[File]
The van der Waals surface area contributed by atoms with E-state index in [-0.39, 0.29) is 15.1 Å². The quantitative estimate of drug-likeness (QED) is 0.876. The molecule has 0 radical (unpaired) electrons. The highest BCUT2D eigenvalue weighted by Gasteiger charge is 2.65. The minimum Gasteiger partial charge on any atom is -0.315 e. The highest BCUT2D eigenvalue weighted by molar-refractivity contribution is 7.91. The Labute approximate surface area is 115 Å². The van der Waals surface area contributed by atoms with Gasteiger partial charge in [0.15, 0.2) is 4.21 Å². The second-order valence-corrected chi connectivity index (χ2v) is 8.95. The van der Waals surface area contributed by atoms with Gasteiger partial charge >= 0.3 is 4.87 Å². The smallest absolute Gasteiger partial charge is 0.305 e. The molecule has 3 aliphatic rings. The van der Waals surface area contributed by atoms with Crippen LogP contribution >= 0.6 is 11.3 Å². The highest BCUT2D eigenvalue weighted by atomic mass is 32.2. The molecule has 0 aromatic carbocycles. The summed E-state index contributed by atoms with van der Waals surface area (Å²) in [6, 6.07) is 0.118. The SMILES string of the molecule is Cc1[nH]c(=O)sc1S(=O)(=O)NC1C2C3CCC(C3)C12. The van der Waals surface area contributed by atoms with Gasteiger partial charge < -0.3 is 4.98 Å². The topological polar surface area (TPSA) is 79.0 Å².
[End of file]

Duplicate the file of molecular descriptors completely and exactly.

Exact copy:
The van der Waals surface area contributed by atoms with E-state index in [-0.39, 0.29) is 15.1 Å². The quantitative estimate of drug-likeness (QED) is 0.876. The molecule has 0 radical (unpaired) electrons. The highest BCUT2D eigenvalue weighted by Gasteiger charge is 2.65. The minimum Gasteiger partial charge on any atom is -0.315 e. The highest BCUT2D eigenvalue weighted by molar-refractivity contribution is 7.91. The Labute approximate surface area is 115 Å². The van der Waals surface area contributed by atoms with Gasteiger partial charge in [0.15, 0.2) is 4.21 Å². The second-order valence-corrected chi connectivity index (χ2v) is 8.95. The van der Waals surface area contributed by atoms with Gasteiger partial charge >= 0.3 is 4.87 Å². The smallest absolute Gasteiger partial charge is 0.305 e. The molecule has 3 aliphatic rings. The van der Waals surface area contributed by atoms with Crippen LogP contribution >= 0.6 is 11.3 Å². The highest BCUT2D eigenvalue weighted by atomic mass is 32.2. The molecule has 0 aromatic carbocycles. The summed E-state index contributed by atoms with van der Waals surface area (Å²) in [6, 6.07) is 0.118. The SMILES string of the molecule is Cc1[nH]c(=O)sc1S(=O)(=O)NC1C2C3CCC(C3)C12. The van der Waals surface area contributed by atoms with Gasteiger partial charge < -0.3 is 4.98 Å². The topological polar surface area (TPSA) is 79.0 Å².